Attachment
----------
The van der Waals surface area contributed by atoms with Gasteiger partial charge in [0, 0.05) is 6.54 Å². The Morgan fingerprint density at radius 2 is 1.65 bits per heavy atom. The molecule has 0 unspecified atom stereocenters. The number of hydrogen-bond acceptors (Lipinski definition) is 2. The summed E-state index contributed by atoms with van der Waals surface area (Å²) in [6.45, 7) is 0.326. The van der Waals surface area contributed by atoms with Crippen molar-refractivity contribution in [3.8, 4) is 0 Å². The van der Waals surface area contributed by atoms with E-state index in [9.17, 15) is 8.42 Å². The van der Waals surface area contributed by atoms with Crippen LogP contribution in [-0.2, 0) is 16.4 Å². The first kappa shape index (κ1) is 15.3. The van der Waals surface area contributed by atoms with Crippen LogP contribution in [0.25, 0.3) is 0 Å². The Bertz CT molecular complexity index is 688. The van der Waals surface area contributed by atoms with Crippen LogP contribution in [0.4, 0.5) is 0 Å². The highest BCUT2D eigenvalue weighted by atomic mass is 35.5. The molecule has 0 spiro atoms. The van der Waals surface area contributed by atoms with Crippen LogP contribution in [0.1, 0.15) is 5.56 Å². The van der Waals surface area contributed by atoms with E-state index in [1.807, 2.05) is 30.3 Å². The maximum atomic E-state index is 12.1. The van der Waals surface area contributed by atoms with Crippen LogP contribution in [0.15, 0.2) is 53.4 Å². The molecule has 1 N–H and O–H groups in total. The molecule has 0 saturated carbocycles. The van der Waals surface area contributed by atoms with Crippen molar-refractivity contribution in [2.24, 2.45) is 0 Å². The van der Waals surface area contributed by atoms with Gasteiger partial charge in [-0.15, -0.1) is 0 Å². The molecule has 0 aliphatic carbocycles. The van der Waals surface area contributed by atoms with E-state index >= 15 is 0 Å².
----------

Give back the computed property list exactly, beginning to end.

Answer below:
The van der Waals surface area contributed by atoms with Gasteiger partial charge in [0, 0.05) is 6.54 Å². The Morgan fingerprint density at radius 2 is 1.65 bits per heavy atom. The molecule has 0 unspecified atom stereocenters. The number of hydrogen-bond acceptors (Lipinski definition) is 2. The summed E-state index contributed by atoms with van der Waals surface area (Å²) in [6.45, 7) is 0.326. The van der Waals surface area contributed by atoms with Crippen molar-refractivity contribution in [3.8, 4) is 0 Å². The van der Waals surface area contributed by atoms with E-state index in [9.17, 15) is 8.42 Å². The van der Waals surface area contributed by atoms with Crippen LogP contribution in [-0.2, 0) is 16.4 Å². The first kappa shape index (κ1) is 15.3. The van der Waals surface area contributed by atoms with Crippen LogP contribution in [0.25, 0.3) is 0 Å². The Bertz CT molecular complexity index is 688. The van der Waals surface area contributed by atoms with Crippen LogP contribution in [0.4, 0.5) is 0 Å². The highest BCUT2D eigenvalue weighted by atomic mass is 35.5. The molecule has 0 spiro atoms. The van der Waals surface area contributed by atoms with Crippen LogP contribution in [0.1, 0.15) is 5.56 Å². The van der Waals surface area contributed by atoms with E-state index in [1.807, 2.05) is 30.3 Å². The maximum atomic E-state index is 12.1. The van der Waals surface area contributed by atoms with Crippen LogP contribution in [0.15, 0.2) is 53.4 Å². The molecule has 1 N–H and O–H groups in total. The molecule has 0 saturated carbocycles. The van der Waals surface area contributed by atoms with Crippen molar-refractivity contribution in [2.24, 2.45) is 0 Å². The van der Waals surface area contributed by atoms with Gasteiger partial charge in [-0.15, -0.1) is 0 Å². The molecule has 0 aliphatic carbocycles. The van der Waals surface area contributed by atoms with E-state index >= 15 is 0 Å².